Using the Bible as its foundation and guide, Man: Here and Hereafter explores whether the dead are conscious, whether the soul is immortal, and the eternal torture of the wicked. This book provides comprehensive coverage of the disputes over these teachings and attacks controversial subjects such as an eternally burning hell, immortality and the age-old argument of the rich man and Lazarus. The passage of almost a century has hardly made this book obsolete, since it deals with fundamental issues of Biblical interpretation on the doctrines concerning the state of the dead. Combining biblical statements along with irrefutable arguments, Andreasen decisively destroys the doctrines of the immortality of the soul and eternal torment and builds a solid foundation upon which all Christians can build their beliefs. All people, whether they affirm or deny that men and women have souls that go to heaven, hell, or purgatory upon death, will find Andreasen's book spiritually profitable to read. Whether you have ever heard about the Biblical teaching concerning conditional immortality or have known it your whole life, you should fine M. L. Andreasen's Man: Here and Hereafter spiritually insightful and mentally uplifting. One of the greatest weights seriously committed Christians can bear is their belief in eternal torment. Once you read this book you'll be amazed how much anxiety can be lifted off your mind by accepting the belief that immortality can only be found by embracing Christ as Savior.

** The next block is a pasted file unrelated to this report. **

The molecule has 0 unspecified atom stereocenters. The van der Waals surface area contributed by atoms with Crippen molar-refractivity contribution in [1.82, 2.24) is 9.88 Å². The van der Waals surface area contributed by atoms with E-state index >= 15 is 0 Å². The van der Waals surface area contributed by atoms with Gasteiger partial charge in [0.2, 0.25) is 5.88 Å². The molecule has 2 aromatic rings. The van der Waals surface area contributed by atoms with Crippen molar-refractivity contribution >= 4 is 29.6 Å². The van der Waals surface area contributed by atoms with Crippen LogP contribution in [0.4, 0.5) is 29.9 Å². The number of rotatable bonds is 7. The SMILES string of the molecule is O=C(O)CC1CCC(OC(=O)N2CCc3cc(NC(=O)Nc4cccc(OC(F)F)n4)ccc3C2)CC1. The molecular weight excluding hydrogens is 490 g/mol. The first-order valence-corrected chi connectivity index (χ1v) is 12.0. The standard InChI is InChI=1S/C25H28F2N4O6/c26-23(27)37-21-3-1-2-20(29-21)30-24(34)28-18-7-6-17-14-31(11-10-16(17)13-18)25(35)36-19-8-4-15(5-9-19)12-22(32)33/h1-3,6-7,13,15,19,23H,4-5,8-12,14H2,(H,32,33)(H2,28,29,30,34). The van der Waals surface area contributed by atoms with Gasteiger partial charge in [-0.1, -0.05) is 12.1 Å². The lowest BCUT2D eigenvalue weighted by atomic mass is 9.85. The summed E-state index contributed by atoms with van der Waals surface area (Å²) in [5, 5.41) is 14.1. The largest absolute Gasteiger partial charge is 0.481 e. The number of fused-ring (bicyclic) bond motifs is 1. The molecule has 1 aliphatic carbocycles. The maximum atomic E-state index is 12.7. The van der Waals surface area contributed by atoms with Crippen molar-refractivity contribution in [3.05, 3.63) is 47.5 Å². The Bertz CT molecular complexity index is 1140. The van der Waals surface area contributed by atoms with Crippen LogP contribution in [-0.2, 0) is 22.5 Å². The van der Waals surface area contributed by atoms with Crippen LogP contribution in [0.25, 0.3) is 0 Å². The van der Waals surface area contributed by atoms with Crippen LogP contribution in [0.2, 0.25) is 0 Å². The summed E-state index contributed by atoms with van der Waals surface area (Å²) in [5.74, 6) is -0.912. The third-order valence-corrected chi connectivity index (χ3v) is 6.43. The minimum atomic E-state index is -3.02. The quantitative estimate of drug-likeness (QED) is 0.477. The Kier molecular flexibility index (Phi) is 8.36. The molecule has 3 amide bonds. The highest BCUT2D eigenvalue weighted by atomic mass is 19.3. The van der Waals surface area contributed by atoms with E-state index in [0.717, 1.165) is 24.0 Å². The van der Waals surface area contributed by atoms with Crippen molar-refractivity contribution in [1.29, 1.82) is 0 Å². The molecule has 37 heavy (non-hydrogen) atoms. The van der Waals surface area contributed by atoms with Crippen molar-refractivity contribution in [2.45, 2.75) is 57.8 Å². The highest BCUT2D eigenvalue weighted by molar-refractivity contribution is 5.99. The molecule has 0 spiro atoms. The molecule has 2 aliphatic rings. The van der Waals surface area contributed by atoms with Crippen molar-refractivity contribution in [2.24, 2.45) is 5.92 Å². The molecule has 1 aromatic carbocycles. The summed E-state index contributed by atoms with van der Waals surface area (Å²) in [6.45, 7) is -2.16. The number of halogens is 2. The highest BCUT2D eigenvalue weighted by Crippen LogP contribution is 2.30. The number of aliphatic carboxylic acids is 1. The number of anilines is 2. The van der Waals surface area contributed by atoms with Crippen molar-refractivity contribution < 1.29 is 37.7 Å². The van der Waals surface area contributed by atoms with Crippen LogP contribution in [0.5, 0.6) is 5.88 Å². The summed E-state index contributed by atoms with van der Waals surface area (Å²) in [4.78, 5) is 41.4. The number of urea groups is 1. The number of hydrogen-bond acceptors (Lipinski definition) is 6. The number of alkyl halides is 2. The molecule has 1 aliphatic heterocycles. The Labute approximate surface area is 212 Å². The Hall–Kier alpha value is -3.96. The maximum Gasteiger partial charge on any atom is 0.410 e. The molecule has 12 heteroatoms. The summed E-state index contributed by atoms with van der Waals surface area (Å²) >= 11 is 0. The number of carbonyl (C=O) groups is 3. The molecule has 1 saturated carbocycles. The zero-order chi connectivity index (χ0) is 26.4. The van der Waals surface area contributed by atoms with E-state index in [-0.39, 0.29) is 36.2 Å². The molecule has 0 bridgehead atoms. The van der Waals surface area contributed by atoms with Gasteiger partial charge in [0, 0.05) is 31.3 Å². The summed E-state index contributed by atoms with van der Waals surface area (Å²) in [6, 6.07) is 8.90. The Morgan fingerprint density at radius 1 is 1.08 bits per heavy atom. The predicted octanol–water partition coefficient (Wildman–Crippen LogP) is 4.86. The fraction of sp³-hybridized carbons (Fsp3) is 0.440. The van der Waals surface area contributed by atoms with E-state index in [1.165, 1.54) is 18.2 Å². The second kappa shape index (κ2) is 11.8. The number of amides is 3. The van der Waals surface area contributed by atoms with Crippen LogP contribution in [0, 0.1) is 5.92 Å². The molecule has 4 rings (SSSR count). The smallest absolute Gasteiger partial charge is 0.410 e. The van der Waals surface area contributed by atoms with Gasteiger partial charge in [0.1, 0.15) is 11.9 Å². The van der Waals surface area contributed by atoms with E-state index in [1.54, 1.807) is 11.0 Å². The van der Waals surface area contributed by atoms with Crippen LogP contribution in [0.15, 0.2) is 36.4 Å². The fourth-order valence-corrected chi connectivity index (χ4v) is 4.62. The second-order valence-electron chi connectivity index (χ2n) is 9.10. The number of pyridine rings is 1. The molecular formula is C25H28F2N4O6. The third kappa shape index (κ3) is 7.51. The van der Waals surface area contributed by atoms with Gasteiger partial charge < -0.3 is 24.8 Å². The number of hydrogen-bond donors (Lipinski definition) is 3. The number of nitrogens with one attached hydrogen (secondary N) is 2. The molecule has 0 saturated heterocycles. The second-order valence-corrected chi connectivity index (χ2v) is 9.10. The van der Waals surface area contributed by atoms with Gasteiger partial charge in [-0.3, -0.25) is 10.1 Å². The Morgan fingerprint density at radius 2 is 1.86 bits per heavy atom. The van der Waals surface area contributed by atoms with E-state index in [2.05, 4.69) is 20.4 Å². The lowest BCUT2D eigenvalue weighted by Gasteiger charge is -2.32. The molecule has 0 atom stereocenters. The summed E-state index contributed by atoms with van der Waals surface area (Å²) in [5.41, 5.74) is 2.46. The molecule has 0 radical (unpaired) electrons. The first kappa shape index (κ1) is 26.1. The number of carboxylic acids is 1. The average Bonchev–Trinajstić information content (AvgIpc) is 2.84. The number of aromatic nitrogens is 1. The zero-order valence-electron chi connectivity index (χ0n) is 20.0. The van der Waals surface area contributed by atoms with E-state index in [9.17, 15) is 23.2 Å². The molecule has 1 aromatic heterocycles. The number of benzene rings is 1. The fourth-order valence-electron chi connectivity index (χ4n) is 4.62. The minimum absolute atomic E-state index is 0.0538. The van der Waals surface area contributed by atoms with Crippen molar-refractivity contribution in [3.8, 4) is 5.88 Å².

There is a preview of this book available (PDF file; will open in a new window).
Milian Lauritz Andreasen (1876–1962), was a Seventh-day Adventist theologian, pastor and author. He served as president of the Greater New York Conference, president of Hutchinson Theological Seminary, dean of Atlantic Union College, dean of Washington Missionary College (now Washington Adventist University), president of the Minnesota Conference, president of Union College, Nebraska, and field secretary of the General Conference. He taught at the Seventh-day Adventist Theological Seminary (now located at Andrews University) from 1937–1949, and was recognized as a leading denominational scholar on the Sabbath, atonement, and related topics.